She’s having a hard time deciding what not to take; I want her to leave something here for me to curl up with on that cold autumn day when her absence hurts like the ache of a years-old broken bone.
What I do after she leaves for college is a decision I have to put off for now. After she is moved into her dorm, after she has texted me every day (only for the first week), after I’ve talked to her on the phone the first Sunday after she leaves, then I can turn to shaping my life again.
I will have choices available to me, and a wide open schedule I haven’t known for almost 20 years. But I won’t be the same person I’ve been since she was born. My guarded nature, protective of my flexibility, will no longer be necessary. I will no longer need to tailor my employment choices to proximity to her. I started teaching piano at home because it allowed me to be home with her during the most fracture-laden era of her life. A plum work-from-home editing job fell into my lap, and I was lucky to earn a living that way for a few years.
But I no longer have to keep my OI mom superhero cape handy. Never again will I have to fly to the school to rescue her from a clumsy classmate or a power-hungry hall monitor or a broken down elevator. My days of conducting meetings with school officials to discuss how they will accommodate her wheelchair on a field trip are finished. Gone forever is any requirement to research and document the law regarding her participation in state-required physical education classes to present to a packed conference room.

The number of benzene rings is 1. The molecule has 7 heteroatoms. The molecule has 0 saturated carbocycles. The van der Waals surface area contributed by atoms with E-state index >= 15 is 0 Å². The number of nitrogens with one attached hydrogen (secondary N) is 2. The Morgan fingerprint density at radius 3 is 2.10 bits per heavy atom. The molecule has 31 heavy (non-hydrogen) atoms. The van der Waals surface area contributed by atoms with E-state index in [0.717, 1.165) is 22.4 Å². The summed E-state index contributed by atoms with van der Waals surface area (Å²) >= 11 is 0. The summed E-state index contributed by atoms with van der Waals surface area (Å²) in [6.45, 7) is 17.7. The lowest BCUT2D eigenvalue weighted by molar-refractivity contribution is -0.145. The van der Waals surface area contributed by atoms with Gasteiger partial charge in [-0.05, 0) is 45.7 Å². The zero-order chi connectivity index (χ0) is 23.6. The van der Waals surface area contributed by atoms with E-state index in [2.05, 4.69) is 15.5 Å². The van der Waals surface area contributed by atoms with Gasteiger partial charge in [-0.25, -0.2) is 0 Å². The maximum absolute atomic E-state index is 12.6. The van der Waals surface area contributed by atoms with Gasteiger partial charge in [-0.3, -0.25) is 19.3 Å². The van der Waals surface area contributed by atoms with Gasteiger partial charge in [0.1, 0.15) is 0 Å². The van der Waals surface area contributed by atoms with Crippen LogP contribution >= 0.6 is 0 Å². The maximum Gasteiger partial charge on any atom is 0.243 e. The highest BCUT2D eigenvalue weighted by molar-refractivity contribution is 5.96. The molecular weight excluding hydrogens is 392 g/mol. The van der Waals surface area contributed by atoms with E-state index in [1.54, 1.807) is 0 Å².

What I have now–what I didn’t realize until this moment–is a unique set of traits not native to who I am, things that enhance my natural character, and provide a framework on which I can build. And the only reason I have that new framework is because of my daughter. She made me who I am in a very tangible way.
A couple people have asked me how it feels to be “done” raising my kids. I know from previous experience that I’m not quite done being “mom”, but I know what they’re asking. They want to know if I feel like I’ve done a good job with her, like I’m satisfied with how they’ve turned out.
I’m happier about my kids than I ever imagined I could be. I love knowing them as adults, seeing who they are becoming. They continually inform me about who I am, and who I want to be. But what I see more clearly, what I’m both fascinated and stunned by, is that I am about to peel back the layers of being their mom, of being OI mom, of being responsible for someone else, and finally see who I am.
Being OI-Mom forged me. There was fire and pressure, intense extremes that took me from the child I was to the adult I needed to be. I will forever bear the marks of this experience, the shape of the mold that formed me, but my time in the fire is over.
And it is her work with me that is now complete.
Meg Currell, mom to an (almost, but technically not quite) adult child with OI.